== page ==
Opuntia sulphurea Gillies ex Salm-Dyck
Prickly Pear Cactus
Cactus sericeus, Cactus sulphureus, Opuntia albisetosa, Opuntia coerulea, Opuntia sericea, Opuntia sulphurea var. major, Opuntia sulphurea var. pallidior, Opuntia sulphurea var. sulphurea, Platyopuntia sulphurea
Opuntia sulphurea is a low-growing cactus composed of many elliptic to ovoid pads with clusters of needle-like spines. It tends to stay low to the ground and grow wider rather than taller, forming clumps that can reach up to 16 inches (40 cm) in height and 6.6 feet (2 m) in diameter. The pads are tuberculate, green, sometimes purplish, and measure up to 12 inches (30 cm) long and 5.2 inches (13 cm) wide. The small, white areoles exhibit atop protuberances, most bearing one to eight spines and yellowish-red to brown glochids. The spines have a pink or brown tinge when young turn ashy-gray or white, sometimes reddish-brown, and grow up to 0.4 inches (1 cm) long, often twisting as they mature.
The flowers are bright yellow, often with a paler center, reach up to 1.6 inches (4 cm) in length and 2.2 inches (5.5 cm) in diameter, and appear along the edges of the uppermost pads in spring. The fruits are yellow to red, barrel-shaped, about 1.4 inches (3.5 cm) long, with a divot on the top left when the dried remains of the flower drop away.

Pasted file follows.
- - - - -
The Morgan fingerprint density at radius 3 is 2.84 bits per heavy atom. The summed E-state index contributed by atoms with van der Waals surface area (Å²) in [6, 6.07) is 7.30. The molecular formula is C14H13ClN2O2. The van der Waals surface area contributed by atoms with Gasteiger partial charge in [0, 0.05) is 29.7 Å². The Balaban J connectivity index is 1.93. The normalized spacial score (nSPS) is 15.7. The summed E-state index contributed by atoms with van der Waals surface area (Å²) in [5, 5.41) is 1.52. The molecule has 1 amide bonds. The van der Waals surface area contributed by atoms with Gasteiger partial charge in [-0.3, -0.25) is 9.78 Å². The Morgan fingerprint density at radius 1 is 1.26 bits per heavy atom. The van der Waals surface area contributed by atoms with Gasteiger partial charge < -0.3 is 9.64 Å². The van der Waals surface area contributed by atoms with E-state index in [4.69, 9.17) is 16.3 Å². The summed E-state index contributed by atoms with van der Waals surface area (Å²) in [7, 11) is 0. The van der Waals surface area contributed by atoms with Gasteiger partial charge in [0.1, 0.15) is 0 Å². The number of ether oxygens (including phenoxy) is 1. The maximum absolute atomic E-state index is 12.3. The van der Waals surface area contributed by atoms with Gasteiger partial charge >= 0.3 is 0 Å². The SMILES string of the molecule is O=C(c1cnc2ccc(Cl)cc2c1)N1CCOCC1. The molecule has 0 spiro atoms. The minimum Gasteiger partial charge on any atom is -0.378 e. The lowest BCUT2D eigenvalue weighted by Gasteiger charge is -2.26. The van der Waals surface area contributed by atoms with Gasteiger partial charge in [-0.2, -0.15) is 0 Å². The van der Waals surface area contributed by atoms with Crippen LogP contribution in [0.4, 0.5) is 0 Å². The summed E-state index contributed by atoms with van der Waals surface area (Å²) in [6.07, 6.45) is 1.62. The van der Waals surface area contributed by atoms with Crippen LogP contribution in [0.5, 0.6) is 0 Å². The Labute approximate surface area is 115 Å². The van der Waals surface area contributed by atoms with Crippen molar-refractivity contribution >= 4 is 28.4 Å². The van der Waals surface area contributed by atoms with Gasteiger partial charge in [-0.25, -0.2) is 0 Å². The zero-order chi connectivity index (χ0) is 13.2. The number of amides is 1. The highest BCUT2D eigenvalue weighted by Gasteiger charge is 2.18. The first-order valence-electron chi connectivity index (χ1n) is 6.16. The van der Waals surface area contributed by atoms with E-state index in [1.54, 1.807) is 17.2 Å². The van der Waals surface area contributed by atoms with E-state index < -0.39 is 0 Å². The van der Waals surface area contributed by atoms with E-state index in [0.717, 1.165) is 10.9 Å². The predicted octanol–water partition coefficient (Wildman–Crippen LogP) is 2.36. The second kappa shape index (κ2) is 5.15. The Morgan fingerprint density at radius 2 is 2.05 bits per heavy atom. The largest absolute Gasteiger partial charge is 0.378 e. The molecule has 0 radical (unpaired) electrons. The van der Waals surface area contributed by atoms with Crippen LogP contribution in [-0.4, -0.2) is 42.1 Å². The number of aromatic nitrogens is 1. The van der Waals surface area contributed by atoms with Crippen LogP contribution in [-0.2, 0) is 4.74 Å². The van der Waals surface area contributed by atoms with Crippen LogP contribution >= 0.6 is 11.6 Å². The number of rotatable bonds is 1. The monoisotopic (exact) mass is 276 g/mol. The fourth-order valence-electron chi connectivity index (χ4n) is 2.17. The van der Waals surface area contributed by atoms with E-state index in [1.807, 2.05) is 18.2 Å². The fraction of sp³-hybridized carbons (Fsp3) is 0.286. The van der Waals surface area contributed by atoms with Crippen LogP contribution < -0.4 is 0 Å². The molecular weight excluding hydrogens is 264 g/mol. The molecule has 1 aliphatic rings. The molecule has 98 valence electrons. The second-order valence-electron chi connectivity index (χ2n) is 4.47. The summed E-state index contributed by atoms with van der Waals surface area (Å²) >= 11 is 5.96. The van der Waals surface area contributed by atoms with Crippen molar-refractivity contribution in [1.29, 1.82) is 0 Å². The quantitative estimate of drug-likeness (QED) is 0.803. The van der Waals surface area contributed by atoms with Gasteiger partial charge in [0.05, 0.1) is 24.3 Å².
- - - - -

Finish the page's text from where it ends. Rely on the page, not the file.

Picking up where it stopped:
The native range of Opuntia sulphurea is mainly in Argentina, from the Mendoza province up to Juyjuy in the north and the Buenos Aires province to the west, and in parts of Chile, Paraguay, Bolivia, and Brazil.
USDA hardiness zones 9b to 11b: from 25 °F (−3.9 °C) to 50 °F (+10 °C).
How to Grow and Care
The large variety of species within the Opuntia genus means different plants may need slightly different care. All are desert cacti that need lots of sun, lots of light, and very little water. If you live in a hot, arid area, these plants can generally be planted outside, left alone, and enjoyed.
These cacti will grow just fine in a garden but can also be grown in pots. To repot, ensure the soil is dry, remove the pot, and remove the old soil. After treating any cuts with fungicide, place the cactus in a new pot and backfill it with potting soil. As with a new cutting, ensure not to water a newly repotting Prickly Pear briefly to avoid rotting its roots.
Opuntia can propagate either by cuttings or by seed. To propagate by cuttings, sever pads from a plant and let them dry to heal the wounds. Then, place the plants in dry soil and refrain from watering them until they begin to grow to avoid rotting them.
See more at How to Grow and Care for Opuntia.
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